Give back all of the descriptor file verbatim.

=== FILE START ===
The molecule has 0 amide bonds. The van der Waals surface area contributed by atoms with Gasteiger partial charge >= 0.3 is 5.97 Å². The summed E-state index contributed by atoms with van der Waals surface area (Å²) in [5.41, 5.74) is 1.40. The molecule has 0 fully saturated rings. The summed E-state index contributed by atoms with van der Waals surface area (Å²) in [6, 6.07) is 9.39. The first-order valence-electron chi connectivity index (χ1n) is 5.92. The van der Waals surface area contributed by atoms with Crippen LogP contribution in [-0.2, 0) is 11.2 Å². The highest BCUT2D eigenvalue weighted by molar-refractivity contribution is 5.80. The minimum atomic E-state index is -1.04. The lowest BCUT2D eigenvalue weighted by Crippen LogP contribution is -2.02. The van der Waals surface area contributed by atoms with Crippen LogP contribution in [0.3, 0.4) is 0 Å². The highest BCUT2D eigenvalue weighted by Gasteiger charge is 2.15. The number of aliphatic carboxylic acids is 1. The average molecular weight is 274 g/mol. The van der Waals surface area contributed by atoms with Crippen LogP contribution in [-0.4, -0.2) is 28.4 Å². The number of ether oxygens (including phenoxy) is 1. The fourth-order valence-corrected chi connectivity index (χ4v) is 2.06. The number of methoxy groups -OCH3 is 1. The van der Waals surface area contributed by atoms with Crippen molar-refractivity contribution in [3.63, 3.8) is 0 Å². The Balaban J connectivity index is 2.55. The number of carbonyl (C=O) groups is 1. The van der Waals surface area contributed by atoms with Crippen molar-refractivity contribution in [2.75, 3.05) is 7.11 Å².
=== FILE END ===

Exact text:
The molecule has 0 amide bonds. The van der Waals surface area contributed by atoms with Gasteiger partial charge >= 0.3 is 5.97 Å². The summed E-state index contributed by atoms with van der Waals surface area (Å²) in [5.41, 5.74) is 1.40. The molecule has 0 fully saturated rings. The summed E-state index contributed by atoms with van der Waals surface area (Å²) in [6, 6.07) is 9.39. The first-order valence-electron chi connectivity index (χ1n) is 5.92. The van der Waals surface area contributed by atoms with Crippen LogP contribution in [-0.2, 0) is 11.2 Å². The highest BCUT2D eigenvalue weighted by molar-refractivity contribution is 5.80. The minimum atomic E-state index is -1.04. The lowest BCUT2D eigenvalue weighted by Crippen LogP contribution is -2.02. The van der Waals surface area contributed by atoms with Crippen LogP contribution in [0.3, 0.4) is 0 Å². The highest BCUT2D eigenvalue weighted by Gasteiger charge is 2.15. The number of aliphatic carboxylic acids is 1. The average molecular weight is 274 g/mol. The van der Waals surface area contributed by atoms with Crippen LogP contribution in [-0.4, -0.2) is 28.4 Å². The number of ether oxygens (including phenoxy) is 1. The fourth-order valence-corrected chi connectivity index (χ4v) is 2.06. The number of methoxy groups -OCH3 is 1. The van der Waals surface area contributed by atoms with Crippen molar-refractivity contribution in [3.63, 3.8) is 0 Å². The Balaban J connectivity index is 2.55. The number of carbonyl (C=O) groups is 1. The van der Waals surface area contributed by atoms with Crippen molar-refractivity contribution in [2.75, 3.05) is 7.11 Å².